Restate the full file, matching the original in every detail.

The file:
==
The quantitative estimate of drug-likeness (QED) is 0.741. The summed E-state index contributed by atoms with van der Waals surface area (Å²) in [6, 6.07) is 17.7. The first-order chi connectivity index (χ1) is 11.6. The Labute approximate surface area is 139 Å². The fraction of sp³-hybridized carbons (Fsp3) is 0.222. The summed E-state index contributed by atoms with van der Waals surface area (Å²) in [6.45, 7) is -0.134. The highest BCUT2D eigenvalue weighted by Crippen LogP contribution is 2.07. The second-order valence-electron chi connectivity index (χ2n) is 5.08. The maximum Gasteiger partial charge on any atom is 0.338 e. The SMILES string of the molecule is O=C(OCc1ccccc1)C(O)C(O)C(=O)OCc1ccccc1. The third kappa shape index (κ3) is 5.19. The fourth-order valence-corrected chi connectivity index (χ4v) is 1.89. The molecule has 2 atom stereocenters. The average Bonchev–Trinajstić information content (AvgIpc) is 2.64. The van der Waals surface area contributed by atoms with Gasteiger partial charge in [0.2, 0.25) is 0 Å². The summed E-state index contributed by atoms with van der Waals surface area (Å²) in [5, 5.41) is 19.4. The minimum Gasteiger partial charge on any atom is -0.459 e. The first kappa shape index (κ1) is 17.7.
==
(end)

The quantitative estimate of drug-likeness (QED) is 0.741. The summed E-state index contributed by atoms with van der Waals surface area (Å²) in [6, 6.07) is 17.7. The first-order chi connectivity index (χ1) is 11.6. The Labute approximate surface area is 139 Å². The fraction of sp³-hybridized carbons (Fsp3) is 0.222. The summed E-state index contributed by atoms with van der Waals surface area (Å²) in [6.45, 7) is -0.134. The highest BCUT2D eigenvalue weighted by Crippen LogP contribution is 2.07. The second-order valence-electron chi connectivity index (χ2n) is 5.08. The maximum Gasteiger partial charge on any atom is 0.338 e. The SMILES string of the molecule is O=C(OCc1ccccc1)C(O)C(O)C(=O)OCc1ccccc1. The third kappa shape index (κ3) is 5.19. The fourth-order valence-corrected chi connectivity index (χ4v) is 1.89. The molecule has 2 atom stereocenters. The average Bonchev–Trinajstić information content (AvgIpc) is 2.64. The van der Waals surface area contributed by atoms with Gasteiger partial charge in [0.2, 0.25) is 0 Å². The summed E-state index contributed by atoms with van der Waals surface area (Å²) in [5, 5.41) is 19.4. The minimum Gasteiger partial charge on any atom is -0.459 e. The first kappa shape index (κ1) is 17.7.